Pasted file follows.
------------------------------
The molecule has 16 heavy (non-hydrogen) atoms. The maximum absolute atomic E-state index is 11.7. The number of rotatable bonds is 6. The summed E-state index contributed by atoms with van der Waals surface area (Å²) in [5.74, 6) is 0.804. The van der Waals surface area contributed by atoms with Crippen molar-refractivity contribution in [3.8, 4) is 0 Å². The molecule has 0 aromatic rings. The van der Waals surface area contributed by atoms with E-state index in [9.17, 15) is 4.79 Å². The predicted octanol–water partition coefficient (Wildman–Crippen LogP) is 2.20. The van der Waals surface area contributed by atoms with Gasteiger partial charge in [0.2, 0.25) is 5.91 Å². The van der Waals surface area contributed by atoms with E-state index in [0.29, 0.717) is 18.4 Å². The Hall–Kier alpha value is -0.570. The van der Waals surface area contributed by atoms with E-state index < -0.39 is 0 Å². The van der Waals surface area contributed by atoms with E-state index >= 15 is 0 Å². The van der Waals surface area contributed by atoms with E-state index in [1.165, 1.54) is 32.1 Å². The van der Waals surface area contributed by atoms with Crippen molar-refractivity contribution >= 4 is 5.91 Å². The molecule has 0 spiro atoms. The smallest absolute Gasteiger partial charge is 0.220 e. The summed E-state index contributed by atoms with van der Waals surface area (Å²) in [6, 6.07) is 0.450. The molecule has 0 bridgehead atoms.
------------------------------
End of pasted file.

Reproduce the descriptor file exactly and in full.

The molecule has 16 heavy (non-hydrogen) atoms. The maximum absolute atomic E-state index is 11.7. The number of rotatable bonds is 6. The summed E-state index contributed by atoms with van der Waals surface area (Å²) in [5.74, 6) is 0.804. The van der Waals surface area contributed by atoms with Crippen molar-refractivity contribution in [3.8, 4) is 0 Å². The molecule has 0 aromatic rings. The van der Waals surface area contributed by atoms with E-state index in [9.17, 15) is 4.79 Å². The predicted octanol–water partition coefficient (Wildman–Crippen LogP) is 2.20. The van der Waals surface area contributed by atoms with Gasteiger partial charge in [0.2, 0.25) is 5.91 Å². The van der Waals surface area contributed by atoms with E-state index in [0.29, 0.717) is 18.4 Å². The Hall–Kier alpha value is -0.570. The van der Waals surface area contributed by atoms with E-state index < -0.39 is 0 Å². The van der Waals surface area contributed by atoms with E-state index >= 15 is 0 Å². The van der Waals surface area contributed by atoms with E-state index in [1.165, 1.54) is 32.1 Å². The van der Waals surface area contributed by atoms with Crippen molar-refractivity contribution >= 4 is 5.91 Å². The molecule has 0 spiro atoms. The smallest absolute Gasteiger partial charge is 0.220 e. The summed E-state index contributed by atoms with van der Waals surface area (Å²) in [6, 6.07) is 0.450. The molecule has 0 bridgehead atoms.